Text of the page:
While a robot that can use a typewriter is impressive, the real trick is getting it to take dictation. [Zip Zaps] used the built-in voice recognition found in Windows for this, streaming characters over a serial port to the Arduino-based electronics.

Does it work? Yes, surprisingly it does. Is it useful? Well, typewriters naturally have a cleaner, more analog tone about them, and you can’t replicate the typing experience of an old Smith Corona typewriter with a digital format. This build is just the natural extension of what digital electronics are capable of these days, and we look forward to seeing someone with this amazing device in our local Starbucks.

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Retrotechtacular: Cold War-Era Hardware Keyloggers

As Cold War tensions increased throughout the 1970s, the Soviets pulled out all the stops when it came to digging up information from US diplomats. This NSA memo from 2012 explains how several IBM Selectric typewriters used in the Moscow and Leningrad offices were successfully bugged with electromechanical devices that could possibly have been the world’s first keyloggers.

The Selectric prints with a ball that is spun and tilted to select the desired character. Two mechanical arms control the ball’s spin and tilt, and the keylogger read out the position of those arms. Thus, each character on the Selectric’s type element ball has its own signature. The sensing part of the keylogging mechanism was buried in part of the typewriter chassis, a metal bar that spans the width of the machine, and were so well hidden that they could only have been detected by complete dissassembly or x-ray.

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Turning A Typewriter Into A Mechanical Keyboard

Is your keyboard too quiet? Is your Cherry MX Blue board not driving your coworkers crazy enough? If the machine gun fire of a buckling spring keyboard isn’t enough for you, there’s only one solution: [Russell]’s typewriter turned into a mechanical keyboard.

Converting typewriters into keyboards has been done for a very long time; teletypes, the first computer keyboards, were basically typewriters, and the 1970s saw a number of IBM Selectrics converted into a keyboard with serial output. Even in recent years, typewriters have been converted into keyboards with the help of some switches and an ATMega. [Russell]’s mechanical keyboard improves on all of these builds by making the electronic interface dead simple, and a project that can be done by anyone.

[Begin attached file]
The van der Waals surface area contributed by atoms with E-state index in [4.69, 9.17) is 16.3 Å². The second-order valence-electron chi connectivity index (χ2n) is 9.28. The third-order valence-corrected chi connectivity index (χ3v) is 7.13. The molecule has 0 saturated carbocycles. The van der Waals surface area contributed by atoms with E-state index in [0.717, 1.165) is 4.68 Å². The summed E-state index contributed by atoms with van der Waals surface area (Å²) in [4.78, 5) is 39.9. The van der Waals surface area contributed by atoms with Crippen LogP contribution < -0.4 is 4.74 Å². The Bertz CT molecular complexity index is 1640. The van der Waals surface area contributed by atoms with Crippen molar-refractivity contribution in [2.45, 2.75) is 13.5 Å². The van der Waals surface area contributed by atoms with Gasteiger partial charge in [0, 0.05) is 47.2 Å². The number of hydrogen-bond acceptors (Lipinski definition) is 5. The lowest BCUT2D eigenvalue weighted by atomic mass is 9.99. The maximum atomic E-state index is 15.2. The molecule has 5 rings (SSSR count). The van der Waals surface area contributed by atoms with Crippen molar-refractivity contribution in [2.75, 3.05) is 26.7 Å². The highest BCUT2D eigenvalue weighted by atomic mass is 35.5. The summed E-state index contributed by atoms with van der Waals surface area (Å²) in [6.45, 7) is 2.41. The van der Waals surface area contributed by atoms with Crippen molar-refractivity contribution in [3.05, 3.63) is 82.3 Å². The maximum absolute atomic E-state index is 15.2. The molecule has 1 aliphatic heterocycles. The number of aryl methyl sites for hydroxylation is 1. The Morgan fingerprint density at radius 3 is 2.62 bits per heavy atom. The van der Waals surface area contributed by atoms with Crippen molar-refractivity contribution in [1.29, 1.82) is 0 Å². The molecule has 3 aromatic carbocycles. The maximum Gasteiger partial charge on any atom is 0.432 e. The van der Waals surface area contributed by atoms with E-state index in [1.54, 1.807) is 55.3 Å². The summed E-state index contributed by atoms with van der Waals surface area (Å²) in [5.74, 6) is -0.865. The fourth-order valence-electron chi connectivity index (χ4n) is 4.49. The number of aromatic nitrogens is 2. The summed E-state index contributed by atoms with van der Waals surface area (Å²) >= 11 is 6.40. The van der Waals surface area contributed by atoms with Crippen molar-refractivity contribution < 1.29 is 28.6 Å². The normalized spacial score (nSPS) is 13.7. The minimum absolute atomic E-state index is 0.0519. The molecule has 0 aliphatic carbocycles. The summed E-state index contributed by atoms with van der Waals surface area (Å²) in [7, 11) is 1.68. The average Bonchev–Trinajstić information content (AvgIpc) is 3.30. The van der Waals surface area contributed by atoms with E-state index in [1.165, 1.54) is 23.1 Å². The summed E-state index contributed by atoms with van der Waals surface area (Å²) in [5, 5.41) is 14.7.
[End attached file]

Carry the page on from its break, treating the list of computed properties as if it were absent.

Instead of installing switches underneath every key or futzing about with the weird mechanics of a Selectric typewriter, [Russell] is only installing a touch-sensitive position sensor into the frame of the typewriter. When a key is pressed, it strikes a crossbar in the frame of the typewriter. With a single ADC chip and a Raspberry Pi, [Russell] can determine which key was pressed and use that information to output a character to a terminal.

It’s a very simple solution for an electrical interface to a mechanical device, and the project seems to work well enough. [Russell] is using his new keyboard with Vim, even, something you can check out in the video below.

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Typewriter Types, Plays Music

[Chris Gregg] had a dream. He wanted to convert use a typewriter as a printer. Sure this has been done before, but [Chris] wanted to create his own version. He picked up a 60’s era Smith Corona electric typewriter, with the hopes of driving its key switches with a computer. You can imagine his surprise when he discovered the keys were not electric switches at all, but a complex mechanical system which triggered a clutch to strike the actual paper. Realizing this was not going to be a simple wiring job, [Chris] set the project aside, where it remained for several years.

A conversation with [Bruce Molay], a coworker at Tufts University reignited [Chris’] interest in project. [Bruce] suggested using solenoids to press the keys. [Chris] dove in, and quickly had 48 solenoids on hand. The first problem was mounting the solenoids on the keys. [Chris’] roommate happens to be [Derek Seabury], president of Artisan’s Asylum Hackerspace. [Derek] created an acrylic frame which holds the solenoids and fits directly over the typewriter’s keyboard. This meant that no modifications needed to be made to the typewriter itself. Simply lift off the solenoid array and you’re ready to rock like it’s 1965.

The next step was driving all those solenoids. For that, Chris worked with [Kate Wasynczuk], one of his students at Tufts. [Chris] designed a board using Texas Instruments  TPIC6A595 shift registers. The TIPC “power logic” series work like regular 74 series logic, but have seriously beefy outputs. These chips can handle up to 50 volts and 1.5 amps pulsed output current – plenty for [Chris’] 24 volt solenoids. [Chris] taught himself schematic entry and PCB layout in Eagle. After only two tries, he had a working board from OSHPark.

An Arduino Uno converts serial over USB output to a bit stream ready to clock into the shift registers. On the computer side, [Chris] wrote up a basic CUPS driver which allows him to print from his Macbook. The perfect demo for this project turned out to be musical. Click past the break to see The Smith Corona perform “The Typewriter Symphony”, by Leroy Anderson. This may be the first time this particular piece of music has been performed with actual words being typed, rather than random keys.